Unlike the first one, this session finds Joy Division in darker and more introspective territory. It’s still fascinating and entirely listenable, but perhaps not quite as remarkable as its predecessor.

We covered the first session previously. You can read more about Joy Division‘s relationship with John Peel‘s radio show here. This session is available on the CD The Complete BBC Recordings or as the second disc of The Best Of, which you can find here.

Peel Sessions – New Order, 1 June 1982

New Order recorded four John Peel sessions, but the most famous are the two from the very early days, recorded in 1981 and 1982 respectively. By this time they just had one album and a handful of singles under their belts, and were still spending a lot of time sounding a bit like Joy Division, as you might expect.

The session opens with the never-released Turn the Heater On, which you might justifiably expect to be dreadful, but surprisingly it turns out to be a pleasant dub reggae-inspired piece, with the huge amounts of reverb and sound effects that it deserves. The lyrics are a bit wet, but it’s actually pretty good otherwise – and it’s definitely a shame that it never saw a proper release.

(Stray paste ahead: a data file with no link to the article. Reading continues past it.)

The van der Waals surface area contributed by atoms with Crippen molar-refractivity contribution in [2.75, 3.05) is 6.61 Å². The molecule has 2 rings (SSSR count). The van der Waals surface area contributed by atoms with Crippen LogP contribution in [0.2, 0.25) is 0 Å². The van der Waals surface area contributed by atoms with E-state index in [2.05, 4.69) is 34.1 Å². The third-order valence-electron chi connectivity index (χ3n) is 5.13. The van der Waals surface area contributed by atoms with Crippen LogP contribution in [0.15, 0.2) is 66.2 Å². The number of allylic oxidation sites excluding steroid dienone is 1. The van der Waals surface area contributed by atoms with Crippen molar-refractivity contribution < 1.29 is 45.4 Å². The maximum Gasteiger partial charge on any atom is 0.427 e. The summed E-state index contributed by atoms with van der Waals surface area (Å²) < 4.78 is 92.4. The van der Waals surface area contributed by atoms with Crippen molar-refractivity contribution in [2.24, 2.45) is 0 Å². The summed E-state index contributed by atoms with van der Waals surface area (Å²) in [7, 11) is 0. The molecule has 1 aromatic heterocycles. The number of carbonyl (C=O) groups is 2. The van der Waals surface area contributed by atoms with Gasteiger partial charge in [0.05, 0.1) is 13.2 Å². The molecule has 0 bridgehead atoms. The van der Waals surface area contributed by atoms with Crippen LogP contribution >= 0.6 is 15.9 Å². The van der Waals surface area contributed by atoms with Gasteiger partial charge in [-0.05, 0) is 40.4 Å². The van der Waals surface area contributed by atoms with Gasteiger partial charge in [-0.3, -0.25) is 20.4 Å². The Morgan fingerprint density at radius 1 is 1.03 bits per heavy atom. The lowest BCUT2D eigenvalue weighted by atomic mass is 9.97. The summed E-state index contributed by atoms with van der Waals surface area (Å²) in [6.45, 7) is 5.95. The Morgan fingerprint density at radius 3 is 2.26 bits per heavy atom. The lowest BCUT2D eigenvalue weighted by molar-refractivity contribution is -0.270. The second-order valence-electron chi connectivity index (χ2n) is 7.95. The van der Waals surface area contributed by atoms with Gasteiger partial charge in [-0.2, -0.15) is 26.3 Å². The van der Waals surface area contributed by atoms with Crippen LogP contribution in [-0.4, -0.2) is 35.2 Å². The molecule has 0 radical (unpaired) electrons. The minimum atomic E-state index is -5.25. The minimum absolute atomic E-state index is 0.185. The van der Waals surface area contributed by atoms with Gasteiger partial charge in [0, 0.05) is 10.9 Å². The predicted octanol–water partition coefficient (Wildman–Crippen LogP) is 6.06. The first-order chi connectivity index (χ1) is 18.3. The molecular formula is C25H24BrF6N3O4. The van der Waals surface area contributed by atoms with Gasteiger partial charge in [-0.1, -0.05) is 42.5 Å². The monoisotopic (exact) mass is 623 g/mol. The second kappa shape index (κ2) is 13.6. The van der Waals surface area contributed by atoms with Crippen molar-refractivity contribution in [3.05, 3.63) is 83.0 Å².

In fact, at the time of the session, nothing on here had seen a release, which is definitely admirable. We All Stand would later turn up on the next album Power, Corruption and Lies, but with a lot more production. I think I actually prefer the Peel Session version – it’s a lot more chilled out, and seems somehow to have the atmosphere that the song deserves.

Too Late was never released at all, and this one is probably a little more justified, as it does seem to be the weakest track on here. It bobs along nicely, but it’s pretty bland.

As is 5 8 6, actually – one of the better tracks from Power, Corruption and Lies, they clearly hadn’t quite figured out what it was going to be yet when they recorded this session. It’s nice to hear a bit of experimentation in the recording, but it does sound as though it needs quite a lot of work still. But that’s alright – nobody said the Peel Sessions had to be particularly polished.

We previously covered the first session here, and you can read more about New Order‘s relationship with John Peel‘s radio show here. This session is available on the CD The Peel Sessions, which is no longer widely available.